That’s why robust wage gains in the August report stuck out to some economists. Average hourly earnings climbed by 0.6 percent from July to August, more than the 0.3 percent economists in a Bloomberg survey had forecast. Over the past year, they were up 4.3 percent, exceeding the expected 3.9 percent.
The fresh data put the Fed “in an uncomfortable position — with the slowdown in the real economy and employment growth accompanied by signs of even more upward pressure on wages and prices,” wrote Paul Ashworth, the chief North America economist at Capital Economics.
referred to that consideration in a footnote to last week’s speech.
“Today we see little evidence of wage increases that might threaten excessive inflation,” he said.
Plus, it is unclear whether pay gains will remain robust as workers return. While it is hard to gauge how much enhanced unemployment benefits discouraged workers from taking jobs, and early evidence suggests that the effect was limited, a few companies have signaled that labor supply has been improving as they sunset.
Other trends — the end of summer and the resumption of in-person school and day care — could allow parents who have been on the sidelines to return to the job search, though that might be foiled if Delta keeps students at home.
“There’s still so much disruption, it’s hard for businesses and workers to make plans and move forward when you don’t know what’s coming around the next bend,” said Julia Coronado, the founder of MacroPolicy Perspectives, adding that this is a moment of “delicate transition.”
McDonald’s is raising wages at its company-owned restaurants. It is also helping its franchisees hang on to workers with funding for backup child care, elder care and tuition assistance. Pay is up at Chipotle, too, and Papa John’s and many of its franchisees are offering hiring and referral bonuses.
The reason? “In January, 8 percent of restaurant operators rated recruitment and retention of work force as their top challenge,” Hudson Riehle, senior vice president for research at the National Restaurant Association, said in an email. “By May, that number had risen to 72 percent.”
Restaurant workers — burger flippers and bussers, cooks and waiters — have emerged from the pandemic recession to find themselves in a position they could not have imagined a couple of years ago: They have options. They can afford to wait for a better deal.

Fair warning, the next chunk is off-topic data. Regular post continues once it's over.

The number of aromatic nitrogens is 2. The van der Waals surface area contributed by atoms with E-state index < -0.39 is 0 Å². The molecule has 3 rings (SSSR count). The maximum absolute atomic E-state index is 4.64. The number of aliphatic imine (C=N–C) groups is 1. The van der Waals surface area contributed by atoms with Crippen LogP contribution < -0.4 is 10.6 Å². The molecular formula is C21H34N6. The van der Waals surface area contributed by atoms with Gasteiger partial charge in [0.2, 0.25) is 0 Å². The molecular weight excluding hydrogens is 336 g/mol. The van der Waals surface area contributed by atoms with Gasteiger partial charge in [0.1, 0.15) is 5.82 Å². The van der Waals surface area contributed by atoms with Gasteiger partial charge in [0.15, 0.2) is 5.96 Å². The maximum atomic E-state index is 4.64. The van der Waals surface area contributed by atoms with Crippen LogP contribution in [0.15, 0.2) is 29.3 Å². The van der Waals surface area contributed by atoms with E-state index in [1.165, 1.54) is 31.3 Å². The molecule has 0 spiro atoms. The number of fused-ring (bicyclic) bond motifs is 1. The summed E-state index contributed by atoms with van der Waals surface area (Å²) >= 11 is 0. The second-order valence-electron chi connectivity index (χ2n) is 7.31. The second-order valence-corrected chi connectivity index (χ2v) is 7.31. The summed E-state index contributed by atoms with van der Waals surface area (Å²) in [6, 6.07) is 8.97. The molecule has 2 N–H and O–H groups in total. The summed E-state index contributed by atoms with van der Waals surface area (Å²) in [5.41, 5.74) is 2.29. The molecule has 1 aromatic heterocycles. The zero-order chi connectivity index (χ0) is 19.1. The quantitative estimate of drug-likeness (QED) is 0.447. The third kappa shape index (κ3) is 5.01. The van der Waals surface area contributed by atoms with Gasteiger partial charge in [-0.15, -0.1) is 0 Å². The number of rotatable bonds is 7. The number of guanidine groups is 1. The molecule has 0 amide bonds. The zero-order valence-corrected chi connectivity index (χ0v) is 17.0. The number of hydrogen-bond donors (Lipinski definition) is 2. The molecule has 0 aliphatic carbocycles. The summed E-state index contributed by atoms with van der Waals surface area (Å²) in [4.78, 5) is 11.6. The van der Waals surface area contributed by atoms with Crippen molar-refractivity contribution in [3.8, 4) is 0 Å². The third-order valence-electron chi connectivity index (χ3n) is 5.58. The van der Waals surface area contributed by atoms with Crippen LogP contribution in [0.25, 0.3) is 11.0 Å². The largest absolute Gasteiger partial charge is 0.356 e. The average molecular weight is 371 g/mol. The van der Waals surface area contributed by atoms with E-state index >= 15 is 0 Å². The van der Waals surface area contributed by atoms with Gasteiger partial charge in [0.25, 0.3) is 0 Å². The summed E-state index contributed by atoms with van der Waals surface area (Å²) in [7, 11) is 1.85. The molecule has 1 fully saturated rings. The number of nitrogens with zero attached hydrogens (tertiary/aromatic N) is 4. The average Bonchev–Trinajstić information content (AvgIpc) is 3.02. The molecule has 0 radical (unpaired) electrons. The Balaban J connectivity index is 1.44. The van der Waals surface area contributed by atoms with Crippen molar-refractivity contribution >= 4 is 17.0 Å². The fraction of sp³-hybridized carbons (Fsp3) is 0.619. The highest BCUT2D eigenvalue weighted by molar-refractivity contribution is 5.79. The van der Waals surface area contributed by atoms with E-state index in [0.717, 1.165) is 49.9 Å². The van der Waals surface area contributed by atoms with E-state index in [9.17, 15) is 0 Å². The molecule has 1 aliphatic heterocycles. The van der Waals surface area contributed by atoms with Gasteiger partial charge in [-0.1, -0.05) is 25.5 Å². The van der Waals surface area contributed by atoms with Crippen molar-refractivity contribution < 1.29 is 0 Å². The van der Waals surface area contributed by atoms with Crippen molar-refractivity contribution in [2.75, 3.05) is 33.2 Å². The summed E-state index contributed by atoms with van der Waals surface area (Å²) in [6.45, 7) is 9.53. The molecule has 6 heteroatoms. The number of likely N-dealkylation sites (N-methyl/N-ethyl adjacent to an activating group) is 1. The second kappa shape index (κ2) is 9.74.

In the first five months of the year, restaurants put out 61 percent more “workers wanted” posts for waiters and waitresses than they had in the same months of 2018 and 2019, before the coronavirus pandemic shut down bars and restaurants around the country, according to data from Burning Glass, a job market analytics firm.
replace their face-to-face workers with robots and software. Yet there are signs that the country’s low-wage labor force might be in for more lasting raises.
Even before the pandemic, wages of less-educated workers were rising at the fastest rate in over a decade, propelled by shrinking unemployment. And after the temporary expansion of unemployment insurance ends, with Covid-19 under control and children back at school, workers may be unwilling to accept the deals they accepted in the past.
Jed Kolko, chief economist at the job placement site Indeed, pointed to one bit of evidence: the increase in the reservation wage — the lowest wage that workers will accept to take a job.
According to data from the Federal Reserve Bank of New York, the average reservation wage is growing fastest for workers without a college degree, hitting $61,483 in March, 26 percent more than a year earlier. Aside from a dip at the start of the pandemic, it has been rising since November 2017.
“That suggests it is a deeper trend,” Mr. Kolko noted. “It’s not just about the recovery.”
Other trends could support higher wages at the bottom. The aging of the population, notably, is shrinking the pool of able-bodied workers and increasing demand for care workers, who toil for low pay but are vital to support a growing cohort of older Americans.
“There was a work force crisis in the home care industry before Covid,” said Kevin Smith, chief executive of Best of Care in Quincy, Mass., and president of the state industry association. “Covid really laid that bare and exacerbated the crisis.”
more families turning their backs on nursing homes, which were early hotbeds of coronavirus infections, Mr. Smith said, personal care aides and home health aides are in even shorter supply.
“The demand for services like ours has never been higher,” he said. “That’s never going back.”
And some of the changes brought about by the pandemic might create new transition opportunities that are not yet in the Brookings data. The accelerated shift to online shopping may be a dire development for retail workers, but it will probably fuel demand for warehouse workers and delivery truck drivers.
The coronavirus outbreak induced such an unusual recession that any predictions are risky. And yet, as Ms. Escobari of Brookings pointed out, the recovery may provide rare opportunities for those toiling for low wages.